The president’s budget invests in creating jobs while recognizing that Americans should be able to live with dignity when they cannot work or work is unavailable, unstable, or pays too little to make ends meet. This commitment is evident by the fact that the president’s budget makes room for important investments in income and work supports in the context of an overall discretionary spending freeze.

One of the most important initiatives of the president’s budget for working families is that he asks Congress to make permanent the American Recovery and Reinvestment Act’s improvements to the Earned Income Tax Credit and Child Tax Credit. Making these provisions permanent provides a three-fold return on investment: It puts money in the pockets of people most likely to spend it, thereby stimulating the economy; it “makes work pay” for millions of low-wage employees; and it lift millions of children out of poverty.

The president also reaffirms his commitment to ending child hunger by calling for $1 billion a year in new investments for child nutrition programs while fully funding the Women, Infants, and Children program that provides nutritious food packages to pregnant and nursing women and young children. And the budget sets forth an innovative legislative proposal, The Healthy Food Financing Initiative, to help bring grocery stores to “food deserts” or communities with little access to nutritious and affordable food.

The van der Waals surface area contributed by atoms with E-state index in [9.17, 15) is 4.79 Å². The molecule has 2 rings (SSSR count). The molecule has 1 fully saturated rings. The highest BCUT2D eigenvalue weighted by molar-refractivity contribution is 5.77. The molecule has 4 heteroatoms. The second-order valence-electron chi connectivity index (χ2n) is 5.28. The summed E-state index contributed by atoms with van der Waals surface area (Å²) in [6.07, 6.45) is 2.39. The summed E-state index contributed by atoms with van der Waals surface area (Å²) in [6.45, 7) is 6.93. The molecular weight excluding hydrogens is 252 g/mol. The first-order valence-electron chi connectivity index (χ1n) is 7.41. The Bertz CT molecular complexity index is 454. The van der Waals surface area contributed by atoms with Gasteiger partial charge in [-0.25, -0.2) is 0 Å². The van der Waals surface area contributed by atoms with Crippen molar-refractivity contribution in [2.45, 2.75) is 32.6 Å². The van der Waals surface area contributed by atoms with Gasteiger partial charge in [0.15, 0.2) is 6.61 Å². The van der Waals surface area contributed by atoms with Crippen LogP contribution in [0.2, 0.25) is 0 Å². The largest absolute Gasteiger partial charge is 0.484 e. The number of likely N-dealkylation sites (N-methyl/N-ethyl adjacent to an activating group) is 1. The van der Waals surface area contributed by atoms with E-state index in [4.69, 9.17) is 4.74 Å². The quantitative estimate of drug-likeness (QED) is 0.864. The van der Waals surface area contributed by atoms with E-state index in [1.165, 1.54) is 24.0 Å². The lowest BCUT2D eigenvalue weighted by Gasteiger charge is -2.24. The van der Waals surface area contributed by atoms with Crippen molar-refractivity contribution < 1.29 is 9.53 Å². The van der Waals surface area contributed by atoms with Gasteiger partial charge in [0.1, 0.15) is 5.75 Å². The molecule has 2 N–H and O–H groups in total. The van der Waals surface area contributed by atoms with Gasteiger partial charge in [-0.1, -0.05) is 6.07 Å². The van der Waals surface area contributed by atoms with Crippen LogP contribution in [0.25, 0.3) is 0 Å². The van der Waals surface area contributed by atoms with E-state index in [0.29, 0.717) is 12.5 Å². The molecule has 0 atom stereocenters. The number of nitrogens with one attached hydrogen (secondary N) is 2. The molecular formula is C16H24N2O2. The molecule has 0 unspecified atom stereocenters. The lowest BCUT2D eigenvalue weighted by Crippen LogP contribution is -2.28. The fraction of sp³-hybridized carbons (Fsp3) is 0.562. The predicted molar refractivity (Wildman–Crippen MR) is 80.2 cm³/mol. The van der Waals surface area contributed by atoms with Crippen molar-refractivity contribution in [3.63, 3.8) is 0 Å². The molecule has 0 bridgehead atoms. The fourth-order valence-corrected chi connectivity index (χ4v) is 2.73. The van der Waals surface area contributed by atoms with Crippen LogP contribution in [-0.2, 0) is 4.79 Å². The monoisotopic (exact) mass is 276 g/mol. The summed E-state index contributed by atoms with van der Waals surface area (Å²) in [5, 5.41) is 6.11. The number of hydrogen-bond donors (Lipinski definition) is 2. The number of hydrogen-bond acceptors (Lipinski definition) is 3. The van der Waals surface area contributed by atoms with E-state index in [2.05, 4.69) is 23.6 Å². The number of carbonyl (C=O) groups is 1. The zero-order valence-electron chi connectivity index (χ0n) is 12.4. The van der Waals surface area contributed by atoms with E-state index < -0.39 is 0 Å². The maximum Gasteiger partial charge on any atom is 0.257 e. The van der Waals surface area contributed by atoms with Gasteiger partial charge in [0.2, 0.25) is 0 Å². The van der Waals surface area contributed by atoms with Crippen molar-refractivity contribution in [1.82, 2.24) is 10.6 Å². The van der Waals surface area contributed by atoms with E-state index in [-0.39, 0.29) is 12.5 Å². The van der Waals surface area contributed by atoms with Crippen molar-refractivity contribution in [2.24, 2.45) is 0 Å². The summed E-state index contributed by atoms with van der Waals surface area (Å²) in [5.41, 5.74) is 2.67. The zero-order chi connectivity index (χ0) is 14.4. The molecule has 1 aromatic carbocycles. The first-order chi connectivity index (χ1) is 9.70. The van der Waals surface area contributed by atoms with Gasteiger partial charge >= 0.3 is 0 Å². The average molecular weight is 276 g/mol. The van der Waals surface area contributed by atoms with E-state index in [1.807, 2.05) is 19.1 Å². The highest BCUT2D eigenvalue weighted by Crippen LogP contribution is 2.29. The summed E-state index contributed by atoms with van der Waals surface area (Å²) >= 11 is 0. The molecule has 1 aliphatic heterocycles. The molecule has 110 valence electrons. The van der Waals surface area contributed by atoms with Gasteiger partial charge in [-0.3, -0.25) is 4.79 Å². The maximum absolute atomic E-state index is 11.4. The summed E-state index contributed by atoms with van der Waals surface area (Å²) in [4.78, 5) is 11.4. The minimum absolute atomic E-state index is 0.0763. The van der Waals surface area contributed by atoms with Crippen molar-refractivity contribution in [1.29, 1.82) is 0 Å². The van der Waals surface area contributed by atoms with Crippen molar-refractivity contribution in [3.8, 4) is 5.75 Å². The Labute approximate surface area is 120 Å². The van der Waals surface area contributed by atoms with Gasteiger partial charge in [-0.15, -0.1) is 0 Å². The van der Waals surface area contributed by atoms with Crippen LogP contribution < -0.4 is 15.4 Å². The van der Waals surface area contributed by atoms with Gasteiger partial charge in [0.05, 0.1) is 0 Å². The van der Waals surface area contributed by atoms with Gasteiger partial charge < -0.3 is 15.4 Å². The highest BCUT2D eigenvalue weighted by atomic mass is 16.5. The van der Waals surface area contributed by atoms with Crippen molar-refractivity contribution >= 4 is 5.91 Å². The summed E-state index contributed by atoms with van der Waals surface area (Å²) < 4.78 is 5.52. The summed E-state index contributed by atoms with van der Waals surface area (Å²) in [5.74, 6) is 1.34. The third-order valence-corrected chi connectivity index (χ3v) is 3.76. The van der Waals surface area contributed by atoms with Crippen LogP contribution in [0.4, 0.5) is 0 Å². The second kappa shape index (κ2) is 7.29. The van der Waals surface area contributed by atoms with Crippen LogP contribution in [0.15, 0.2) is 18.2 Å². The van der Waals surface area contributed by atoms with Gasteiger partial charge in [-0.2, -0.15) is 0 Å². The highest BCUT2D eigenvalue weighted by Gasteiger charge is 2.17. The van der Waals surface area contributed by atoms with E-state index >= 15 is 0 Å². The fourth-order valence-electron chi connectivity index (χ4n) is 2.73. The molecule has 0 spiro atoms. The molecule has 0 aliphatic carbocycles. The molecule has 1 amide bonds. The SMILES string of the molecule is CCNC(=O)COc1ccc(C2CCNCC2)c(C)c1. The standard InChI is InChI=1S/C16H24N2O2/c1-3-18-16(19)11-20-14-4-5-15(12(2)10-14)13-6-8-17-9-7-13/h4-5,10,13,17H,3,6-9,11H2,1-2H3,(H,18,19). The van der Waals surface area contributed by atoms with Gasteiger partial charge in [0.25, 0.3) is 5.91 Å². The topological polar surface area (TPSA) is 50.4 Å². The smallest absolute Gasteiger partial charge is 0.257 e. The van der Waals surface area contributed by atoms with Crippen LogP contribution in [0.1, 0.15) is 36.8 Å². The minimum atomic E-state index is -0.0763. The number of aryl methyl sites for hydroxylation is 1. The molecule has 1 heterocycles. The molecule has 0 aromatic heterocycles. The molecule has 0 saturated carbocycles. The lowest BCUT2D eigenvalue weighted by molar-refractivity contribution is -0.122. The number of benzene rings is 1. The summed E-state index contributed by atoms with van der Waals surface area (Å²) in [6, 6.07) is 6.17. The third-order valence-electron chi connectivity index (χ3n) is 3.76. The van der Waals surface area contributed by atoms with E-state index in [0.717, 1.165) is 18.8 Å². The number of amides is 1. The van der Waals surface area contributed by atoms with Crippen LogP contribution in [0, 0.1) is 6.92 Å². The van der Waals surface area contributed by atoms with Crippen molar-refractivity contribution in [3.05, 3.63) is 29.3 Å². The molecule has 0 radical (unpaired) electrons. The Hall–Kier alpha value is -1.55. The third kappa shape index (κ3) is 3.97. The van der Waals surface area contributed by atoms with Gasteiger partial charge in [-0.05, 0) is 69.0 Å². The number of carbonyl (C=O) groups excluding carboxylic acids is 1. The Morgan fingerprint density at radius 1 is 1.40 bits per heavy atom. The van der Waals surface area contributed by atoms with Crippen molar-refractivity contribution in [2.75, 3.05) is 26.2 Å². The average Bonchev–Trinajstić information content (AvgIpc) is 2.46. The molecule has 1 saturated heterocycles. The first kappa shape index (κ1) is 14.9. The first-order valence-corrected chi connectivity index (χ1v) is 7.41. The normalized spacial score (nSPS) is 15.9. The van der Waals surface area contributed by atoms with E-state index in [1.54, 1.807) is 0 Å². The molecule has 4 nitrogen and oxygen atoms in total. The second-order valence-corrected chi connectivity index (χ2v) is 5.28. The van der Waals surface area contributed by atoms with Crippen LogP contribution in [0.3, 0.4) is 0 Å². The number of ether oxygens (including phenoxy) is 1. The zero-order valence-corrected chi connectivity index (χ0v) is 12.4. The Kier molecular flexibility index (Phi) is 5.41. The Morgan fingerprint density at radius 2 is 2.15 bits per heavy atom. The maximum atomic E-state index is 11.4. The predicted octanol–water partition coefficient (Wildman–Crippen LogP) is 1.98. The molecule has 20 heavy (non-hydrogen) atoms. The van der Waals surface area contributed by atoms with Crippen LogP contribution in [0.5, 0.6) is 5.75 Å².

Finally, the budget includes an innovative $500 million Fatherhood, Marriage, and Families Innovation Fund to encourage states to develop effective programs to promote responsible fatherhood and to improve services for single parents who face barriers to achieving self-sufficiency.

Providing opportunity for all

This budget acknowledges that even though we must tackle immediate needs, we must also invest in long-term economic growth by emphasizing education and workforce development. The president recognizes that “In the 21st century, the best antipoverty program around is a world-class education” and asks for a 6.2 percent increase in the budget for the Department of Education. This funding would help improve teacher quality, enhance afterschool enrichment programs, provide higher Pell grants for low- and moderate-income students struggling to pay for college, and invest in community colleges, among other things.